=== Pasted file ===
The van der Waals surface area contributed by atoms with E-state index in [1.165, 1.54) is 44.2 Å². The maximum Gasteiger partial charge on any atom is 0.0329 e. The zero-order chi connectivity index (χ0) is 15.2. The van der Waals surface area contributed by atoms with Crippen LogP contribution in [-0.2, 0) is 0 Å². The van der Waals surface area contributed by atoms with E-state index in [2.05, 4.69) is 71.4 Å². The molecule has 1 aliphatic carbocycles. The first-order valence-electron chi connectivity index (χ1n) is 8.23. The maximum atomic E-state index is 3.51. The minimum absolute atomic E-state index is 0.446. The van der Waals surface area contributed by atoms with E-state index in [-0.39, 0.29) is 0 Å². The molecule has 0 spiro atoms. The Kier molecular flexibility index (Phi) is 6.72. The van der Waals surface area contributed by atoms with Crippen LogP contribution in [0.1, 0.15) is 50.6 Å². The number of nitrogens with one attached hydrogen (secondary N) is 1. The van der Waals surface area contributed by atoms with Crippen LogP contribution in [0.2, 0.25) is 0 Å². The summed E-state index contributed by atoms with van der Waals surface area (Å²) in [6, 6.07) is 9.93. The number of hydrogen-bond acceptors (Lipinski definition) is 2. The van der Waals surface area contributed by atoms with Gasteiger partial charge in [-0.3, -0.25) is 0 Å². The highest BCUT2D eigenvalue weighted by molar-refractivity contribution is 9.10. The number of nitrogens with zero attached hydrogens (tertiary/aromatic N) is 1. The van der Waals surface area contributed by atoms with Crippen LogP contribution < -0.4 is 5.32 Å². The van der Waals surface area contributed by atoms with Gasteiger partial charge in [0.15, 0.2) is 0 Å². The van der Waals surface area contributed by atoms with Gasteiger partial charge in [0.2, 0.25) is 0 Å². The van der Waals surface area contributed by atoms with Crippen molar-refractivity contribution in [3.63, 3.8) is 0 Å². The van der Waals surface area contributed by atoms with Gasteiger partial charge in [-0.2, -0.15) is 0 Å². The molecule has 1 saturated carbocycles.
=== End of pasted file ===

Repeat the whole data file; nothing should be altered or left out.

The van der Waals surface area contributed by atoms with E-state index in [1.165, 1.54) is 44.2 Å². The maximum Gasteiger partial charge on any atom is 0.0329 e. The zero-order chi connectivity index (χ0) is 15.2. The van der Waals surface area contributed by atoms with Crippen LogP contribution in [-0.2, 0) is 0 Å². The van der Waals surface area contributed by atoms with E-state index in [2.05, 4.69) is 71.4 Å². The molecule has 1 aliphatic carbocycles. The first-order valence-electron chi connectivity index (χ1n) is 8.23. The maximum atomic E-state index is 3.51. The minimum absolute atomic E-state index is 0.446. The van der Waals surface area contributed by atoms with E-state index in [-0.39, 0.29) is 0 Å². The molecule has 0 spiro atoms. The Kier molecular flexibility index (Phi) is 6.72. The van der Waals surface area contributed by atoms with Crippen LogP contribution in [0.1, 0.15) is 50.6 Å². The number of nitrogens with one attached hydrogen (secondary N) is 1. The van der Waals surface area contributed by atoms with Crippen LogP contribution in [0.2, 0.25) is 0 Å². The summed E-state index contributed by atoms with van der Waals surface area (Å²) in [6, 6.07) is 9.93. The number of hydrogen-bond acceptors (Lipinski definition) is 2. The van der Waals surface area contributed by atoms with Gasteiger partial charge in [-0.3, -0.25) is 0 Å². The highest BCUT2D eigenvalue weighted by molar-refractivity contribution is 9.10. The number of nitrogens with zero attached hydrogens (tertiary/aromatic N) is 1. The van der Waals surface area contributed by atoms with Crippen LogP contribution < -0.4 is 5.32 Å². The van der Waals surface area contributed by atoms with Gasteiger partial charge in [0.15, 0.2) is 0 Å². The van der Waals surface area contributed by atoms with Gasteiger partial charge in [0.2, 0.25) is 0 Å². The van der Waals surface area contributed by atoms with Crippen molar-refractivity contribution in [3.63, 3.8) is 0 Å². The van der Waals surface area contributed by atoms with Gasteiger partial charge in [-0.2, -0.15) is 0 Å². The molecule has 1 saturated carbocycles.